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John. What?

Rover. “ Since you will buckle fortune on my bark, to beat her burden, whether Iwill orno, I must have patience to enduretheload; butif black scandal, or foul faced"

John. Black! my foul face was as fair as yours before I went to sea.

Rover. “ Your mere enforcement shall acquittance me.”

John. Man, don't stand preaching parson Sackscome to the chariot.

Rover. Ay, to the chariot! “ Bear me, Bucephalus, among the billows,—-hey! for the Tygris !” [E:reunt.






Lady Am. Though thou hast settled that distressed gentle-man's debt, let his sister come unto me; and remit a quarter's rent unto all my tenants. ‘

Eph. As thou bidd'stI have discharged from the pound the wido-w's cattle; but shall I let the lawsuit drop against the farmers son who did shoot the phea

sant? Lady Am. Yea; but instantly turn from my ser

vice the gamekeepcr's man that did kill the fawn, while it was eating from his hand. We should hate guile, though we may love venison.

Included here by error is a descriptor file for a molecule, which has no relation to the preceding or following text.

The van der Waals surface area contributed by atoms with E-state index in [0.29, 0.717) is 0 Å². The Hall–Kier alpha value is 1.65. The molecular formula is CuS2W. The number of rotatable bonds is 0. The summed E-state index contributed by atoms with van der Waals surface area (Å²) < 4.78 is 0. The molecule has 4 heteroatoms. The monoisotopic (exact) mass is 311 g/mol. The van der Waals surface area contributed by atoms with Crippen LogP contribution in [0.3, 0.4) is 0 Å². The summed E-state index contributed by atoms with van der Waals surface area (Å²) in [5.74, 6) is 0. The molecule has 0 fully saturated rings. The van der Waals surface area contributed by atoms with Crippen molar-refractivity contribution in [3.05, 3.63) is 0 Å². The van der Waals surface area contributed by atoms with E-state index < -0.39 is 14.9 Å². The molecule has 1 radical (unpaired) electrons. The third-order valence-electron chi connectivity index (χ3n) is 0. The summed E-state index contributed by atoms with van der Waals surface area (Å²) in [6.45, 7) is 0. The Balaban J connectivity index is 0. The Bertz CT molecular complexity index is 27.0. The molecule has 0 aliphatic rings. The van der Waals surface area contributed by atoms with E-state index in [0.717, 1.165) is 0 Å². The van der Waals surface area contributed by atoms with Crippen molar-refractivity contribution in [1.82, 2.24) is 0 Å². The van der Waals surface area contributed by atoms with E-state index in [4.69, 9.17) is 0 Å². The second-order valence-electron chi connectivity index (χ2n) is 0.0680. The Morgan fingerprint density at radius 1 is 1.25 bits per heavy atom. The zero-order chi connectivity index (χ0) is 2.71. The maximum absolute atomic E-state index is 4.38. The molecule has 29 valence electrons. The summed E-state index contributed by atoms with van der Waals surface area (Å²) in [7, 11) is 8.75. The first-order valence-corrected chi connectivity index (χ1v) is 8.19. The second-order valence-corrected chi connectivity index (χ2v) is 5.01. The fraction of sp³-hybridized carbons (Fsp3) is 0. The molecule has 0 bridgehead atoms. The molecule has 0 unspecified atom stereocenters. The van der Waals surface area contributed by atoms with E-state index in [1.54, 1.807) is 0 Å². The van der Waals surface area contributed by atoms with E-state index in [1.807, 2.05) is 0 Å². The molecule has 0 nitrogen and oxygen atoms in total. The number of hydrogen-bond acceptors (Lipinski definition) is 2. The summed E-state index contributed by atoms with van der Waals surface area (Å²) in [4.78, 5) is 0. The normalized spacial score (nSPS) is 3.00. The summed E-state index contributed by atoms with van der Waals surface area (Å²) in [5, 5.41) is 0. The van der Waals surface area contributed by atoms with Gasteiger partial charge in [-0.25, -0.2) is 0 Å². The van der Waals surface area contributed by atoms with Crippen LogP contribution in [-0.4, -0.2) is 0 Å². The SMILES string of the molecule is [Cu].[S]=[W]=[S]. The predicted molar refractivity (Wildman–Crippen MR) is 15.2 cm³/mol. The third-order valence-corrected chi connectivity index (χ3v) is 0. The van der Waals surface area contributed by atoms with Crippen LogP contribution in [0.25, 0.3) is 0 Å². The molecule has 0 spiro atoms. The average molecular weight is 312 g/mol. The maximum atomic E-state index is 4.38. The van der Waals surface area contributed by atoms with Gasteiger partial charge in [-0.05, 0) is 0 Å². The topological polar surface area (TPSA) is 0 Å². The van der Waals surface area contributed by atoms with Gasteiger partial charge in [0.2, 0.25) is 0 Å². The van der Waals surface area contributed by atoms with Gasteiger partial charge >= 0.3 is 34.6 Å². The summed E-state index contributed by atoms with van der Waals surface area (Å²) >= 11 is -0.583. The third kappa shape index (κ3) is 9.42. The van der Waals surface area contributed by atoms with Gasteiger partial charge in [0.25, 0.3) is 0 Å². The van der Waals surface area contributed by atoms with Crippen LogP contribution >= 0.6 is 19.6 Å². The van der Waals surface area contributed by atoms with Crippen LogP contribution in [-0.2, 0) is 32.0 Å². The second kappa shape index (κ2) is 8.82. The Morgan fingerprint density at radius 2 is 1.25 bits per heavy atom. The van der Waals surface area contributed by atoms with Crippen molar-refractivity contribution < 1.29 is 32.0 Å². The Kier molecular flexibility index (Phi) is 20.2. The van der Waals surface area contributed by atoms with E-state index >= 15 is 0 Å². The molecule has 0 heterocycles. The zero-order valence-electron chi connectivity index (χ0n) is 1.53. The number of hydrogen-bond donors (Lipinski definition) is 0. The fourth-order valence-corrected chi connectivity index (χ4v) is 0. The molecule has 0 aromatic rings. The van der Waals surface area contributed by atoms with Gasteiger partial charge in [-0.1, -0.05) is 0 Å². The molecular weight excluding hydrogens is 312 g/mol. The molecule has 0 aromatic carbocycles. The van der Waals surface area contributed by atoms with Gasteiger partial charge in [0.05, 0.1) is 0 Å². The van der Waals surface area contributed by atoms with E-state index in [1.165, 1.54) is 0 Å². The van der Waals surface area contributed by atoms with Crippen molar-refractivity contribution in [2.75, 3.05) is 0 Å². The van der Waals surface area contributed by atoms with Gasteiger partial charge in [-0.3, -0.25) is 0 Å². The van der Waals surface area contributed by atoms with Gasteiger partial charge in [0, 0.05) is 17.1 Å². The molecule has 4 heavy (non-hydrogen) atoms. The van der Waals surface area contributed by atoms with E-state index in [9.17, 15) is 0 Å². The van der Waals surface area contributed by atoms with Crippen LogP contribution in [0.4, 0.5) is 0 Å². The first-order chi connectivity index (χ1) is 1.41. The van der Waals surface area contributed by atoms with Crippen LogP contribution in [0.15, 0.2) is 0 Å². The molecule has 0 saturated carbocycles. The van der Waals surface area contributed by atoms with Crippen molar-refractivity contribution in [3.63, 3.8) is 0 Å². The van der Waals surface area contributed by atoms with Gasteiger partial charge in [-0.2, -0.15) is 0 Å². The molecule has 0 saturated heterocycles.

Eph. I love ayoung (IOG.—[ASid6.] Since the death

of friend Dovehouse, who, (though one of the faithful, was an active magistrate, this part of the country is infested with covetous men called robbers, and l have, in thy name. said unto the people, whoever apprehendeth one of these, I will reward him, yea with thirty pieces of gold. [A loud knocking without.] That beating ofone brass against another at thy door, proclaimeth the approach of vanity, whose pride of heart swelleth at an empty sound. [Exit. Lady Am. But my heart is possessed with the idea of that wandering youth, whose benevolence induced him to part with, perhaps his all, to free the unhappy debtor. His person is amiable, his address (according to worldly modes) formed to please, to delight. But he's poor; is thatacrime? Perhaps mcanly born: but one good action is an illustrious pedigree. I feel I love him, and in that word are birth, fame, and riches.

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John. Oh, my lady, mayhap John Dory is not the man to be sent after young gentlemen that SC3i1ipL'i' from school, and run about the country play acting! Pray walk up stairs, Master Thunder. [Calls Qfli]